At All American Painting Plus, we get a lot of calls for residential painting. Typically this involves painting walls and ceilings, though we occasionally get requests for more uncommon applications. One of the most interesting trends we’ve seen, both online and in person, is using a diluted white paint for a whitewash effect on hardwood floors. This project is appropriate for the DIY painter, but a paint contractor like All American Painting Plus can achieve it as well. We’ll explain the details below.


True Whitewash is a combination of lime and water. When exposed to carbon dioxide, a ubiquitous part of the air we breathe, this material undergoes a chemical reaction that produces a characteristic shade of white. Whitewash was used for centuries all around the world, and is still sometimes seen. It has certain advantages, including a mild anti-bacterial quality from the lime. However, whitewash doesn’t hold up well in wind, weather, and sun. Indoors, it tends to rub off on clothes. Though not as affordable, modern paints can do just about everything that whitewash can do, so it has largely been relegated to history. Nonetheless, whitewashing is a look some people still desire, and it is one that can be used for a great effect on hardwood floors.

Whitewash for Wood Floors

What we’re talking about isn’t true whitewash. It merely resembles whitewash coloration patterns you may have seen in movies or on old buildings. Whitewash was never a great method for achieving bright, pure whites. Whitewash varied in shade, depending on its age, purity, and the material on which it was used. Depending on the preferences of the viewer, historical whitewashing could appear cheap or “rustic”. It’s this latter descriptor we prefer for the hardwood application we’re recommending in this post.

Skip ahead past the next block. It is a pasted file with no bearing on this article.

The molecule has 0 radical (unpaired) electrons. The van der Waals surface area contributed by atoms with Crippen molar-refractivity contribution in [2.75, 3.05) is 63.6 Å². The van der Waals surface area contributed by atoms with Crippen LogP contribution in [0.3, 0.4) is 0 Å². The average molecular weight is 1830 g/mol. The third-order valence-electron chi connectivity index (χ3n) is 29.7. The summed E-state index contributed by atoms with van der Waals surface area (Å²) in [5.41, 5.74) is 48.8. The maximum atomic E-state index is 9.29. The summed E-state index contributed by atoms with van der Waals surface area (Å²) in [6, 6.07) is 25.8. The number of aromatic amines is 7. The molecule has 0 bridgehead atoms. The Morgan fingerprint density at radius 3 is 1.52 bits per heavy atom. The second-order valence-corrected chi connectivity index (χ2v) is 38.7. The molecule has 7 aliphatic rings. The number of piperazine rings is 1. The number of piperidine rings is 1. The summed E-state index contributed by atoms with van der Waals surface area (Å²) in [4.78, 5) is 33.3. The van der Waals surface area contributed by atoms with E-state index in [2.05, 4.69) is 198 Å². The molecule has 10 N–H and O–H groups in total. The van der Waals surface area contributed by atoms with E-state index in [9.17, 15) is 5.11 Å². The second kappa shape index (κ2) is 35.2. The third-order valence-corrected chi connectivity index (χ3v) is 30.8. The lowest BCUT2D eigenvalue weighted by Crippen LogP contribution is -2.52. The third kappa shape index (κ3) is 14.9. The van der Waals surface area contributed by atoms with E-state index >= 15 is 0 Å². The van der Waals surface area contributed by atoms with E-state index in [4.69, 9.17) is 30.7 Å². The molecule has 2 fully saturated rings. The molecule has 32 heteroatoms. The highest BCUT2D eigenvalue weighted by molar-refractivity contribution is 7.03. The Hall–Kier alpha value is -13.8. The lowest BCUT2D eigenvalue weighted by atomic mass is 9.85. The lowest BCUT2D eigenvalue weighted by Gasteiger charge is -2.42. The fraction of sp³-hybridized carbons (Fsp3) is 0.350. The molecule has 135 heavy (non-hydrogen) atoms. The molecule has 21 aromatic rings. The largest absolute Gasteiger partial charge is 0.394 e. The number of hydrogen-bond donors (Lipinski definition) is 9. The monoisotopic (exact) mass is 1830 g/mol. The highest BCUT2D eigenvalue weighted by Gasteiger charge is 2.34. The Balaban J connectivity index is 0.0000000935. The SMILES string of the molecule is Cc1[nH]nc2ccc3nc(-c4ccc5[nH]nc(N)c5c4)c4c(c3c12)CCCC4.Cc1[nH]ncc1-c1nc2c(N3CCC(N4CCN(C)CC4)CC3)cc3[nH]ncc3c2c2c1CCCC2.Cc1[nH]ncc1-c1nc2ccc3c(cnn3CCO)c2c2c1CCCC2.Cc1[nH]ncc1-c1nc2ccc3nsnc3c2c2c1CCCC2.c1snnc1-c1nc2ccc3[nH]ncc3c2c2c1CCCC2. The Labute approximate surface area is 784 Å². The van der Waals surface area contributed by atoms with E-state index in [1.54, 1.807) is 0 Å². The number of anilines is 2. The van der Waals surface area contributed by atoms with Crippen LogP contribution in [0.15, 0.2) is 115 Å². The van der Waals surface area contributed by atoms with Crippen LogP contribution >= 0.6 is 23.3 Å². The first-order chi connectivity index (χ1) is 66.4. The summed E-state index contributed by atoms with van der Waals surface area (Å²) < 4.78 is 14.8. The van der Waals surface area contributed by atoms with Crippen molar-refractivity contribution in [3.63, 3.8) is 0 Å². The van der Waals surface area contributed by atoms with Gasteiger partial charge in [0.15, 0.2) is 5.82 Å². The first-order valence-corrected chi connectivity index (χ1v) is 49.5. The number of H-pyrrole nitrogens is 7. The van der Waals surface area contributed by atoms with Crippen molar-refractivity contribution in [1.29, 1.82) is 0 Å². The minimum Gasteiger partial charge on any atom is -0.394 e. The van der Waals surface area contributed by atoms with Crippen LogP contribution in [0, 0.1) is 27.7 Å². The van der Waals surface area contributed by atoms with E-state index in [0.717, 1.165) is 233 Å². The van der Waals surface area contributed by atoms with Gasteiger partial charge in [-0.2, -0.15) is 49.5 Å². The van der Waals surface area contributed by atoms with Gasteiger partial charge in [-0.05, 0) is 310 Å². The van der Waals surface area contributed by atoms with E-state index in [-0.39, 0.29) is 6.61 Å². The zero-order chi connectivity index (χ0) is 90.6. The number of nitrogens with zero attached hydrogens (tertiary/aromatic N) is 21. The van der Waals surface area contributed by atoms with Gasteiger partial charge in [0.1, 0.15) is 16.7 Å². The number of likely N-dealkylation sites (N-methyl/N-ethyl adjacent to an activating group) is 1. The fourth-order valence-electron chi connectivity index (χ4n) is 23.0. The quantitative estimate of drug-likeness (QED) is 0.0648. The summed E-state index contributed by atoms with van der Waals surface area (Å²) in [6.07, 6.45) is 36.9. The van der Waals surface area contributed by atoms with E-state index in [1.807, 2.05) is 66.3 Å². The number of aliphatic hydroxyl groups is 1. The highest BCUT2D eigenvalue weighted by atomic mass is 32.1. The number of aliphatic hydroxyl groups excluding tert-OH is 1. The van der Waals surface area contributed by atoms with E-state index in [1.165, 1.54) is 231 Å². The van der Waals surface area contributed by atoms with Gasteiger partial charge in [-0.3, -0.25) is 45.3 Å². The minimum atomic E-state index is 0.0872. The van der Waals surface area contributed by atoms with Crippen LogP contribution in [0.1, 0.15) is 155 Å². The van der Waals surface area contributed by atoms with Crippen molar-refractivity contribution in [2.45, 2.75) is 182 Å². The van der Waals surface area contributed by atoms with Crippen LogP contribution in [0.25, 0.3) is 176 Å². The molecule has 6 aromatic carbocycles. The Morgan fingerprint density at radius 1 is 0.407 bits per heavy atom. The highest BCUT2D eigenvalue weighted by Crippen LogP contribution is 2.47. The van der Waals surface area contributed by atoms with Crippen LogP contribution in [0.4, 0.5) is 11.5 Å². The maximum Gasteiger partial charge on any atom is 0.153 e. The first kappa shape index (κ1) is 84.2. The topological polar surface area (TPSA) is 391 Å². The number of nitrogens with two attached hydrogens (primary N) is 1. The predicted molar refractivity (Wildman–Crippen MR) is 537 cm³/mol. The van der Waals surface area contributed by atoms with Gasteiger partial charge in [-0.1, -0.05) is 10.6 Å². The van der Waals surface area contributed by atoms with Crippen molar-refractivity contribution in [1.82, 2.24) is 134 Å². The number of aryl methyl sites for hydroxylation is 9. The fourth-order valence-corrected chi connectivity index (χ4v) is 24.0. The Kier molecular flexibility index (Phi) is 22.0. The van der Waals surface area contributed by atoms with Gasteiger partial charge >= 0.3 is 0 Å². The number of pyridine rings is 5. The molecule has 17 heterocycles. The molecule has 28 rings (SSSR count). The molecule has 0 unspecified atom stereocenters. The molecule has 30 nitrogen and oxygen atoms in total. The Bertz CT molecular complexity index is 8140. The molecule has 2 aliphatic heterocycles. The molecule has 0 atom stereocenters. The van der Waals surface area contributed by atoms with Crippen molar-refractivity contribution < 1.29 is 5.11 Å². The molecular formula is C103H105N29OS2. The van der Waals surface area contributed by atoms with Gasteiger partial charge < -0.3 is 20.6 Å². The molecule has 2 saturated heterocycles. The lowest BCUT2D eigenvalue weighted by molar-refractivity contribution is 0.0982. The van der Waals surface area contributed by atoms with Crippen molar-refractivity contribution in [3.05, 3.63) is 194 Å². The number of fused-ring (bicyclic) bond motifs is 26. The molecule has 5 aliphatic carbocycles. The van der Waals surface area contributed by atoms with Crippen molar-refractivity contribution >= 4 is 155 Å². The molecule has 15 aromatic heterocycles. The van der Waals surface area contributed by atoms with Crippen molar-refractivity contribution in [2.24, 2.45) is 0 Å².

White paint can be diluted and used to give hardwood floors (or walls, or anything else) the same look as faded historical whitewash. When we’ve seen this technique in person, it gives the floor an easy, breezy, beachy look that’s charming and practical. Here’s how it works.

White paint is diluted with water to about 50% of its original thickness. It should be applied only after a hardwood floor is sanded and all dust and dirt has been carefully removed. Once the floor is prepared, the diluted paint is applied with a large sponge in small sections of about 2×2 feet. Once applied, the paint is immediately wiped with a single stroke of a damp cloth. One swipe is not enough to completely remove the paint. Instead, it leaves behind an attractive transparent white coat. This both lightens the color of the paint and accentuates the grain of the wood. Once the whole floor has been colored, the paint is left to dry. Then the floor is sealed for long term preservation of this special effect.

In the end, this process should create an effect that closely resembles the whitewash techniques of yore. It can give a floor a look that is both “broken in” and natural, without looking sloppy or haphazard.

If you are interested in this or any other idiosyncratic paint job for your residential property, give All American Painting Plus a call. We have years of experience with different methods that give homes unique attractiveness and identity. Our painters can achieve any look you desire, or consult you on your DIY project.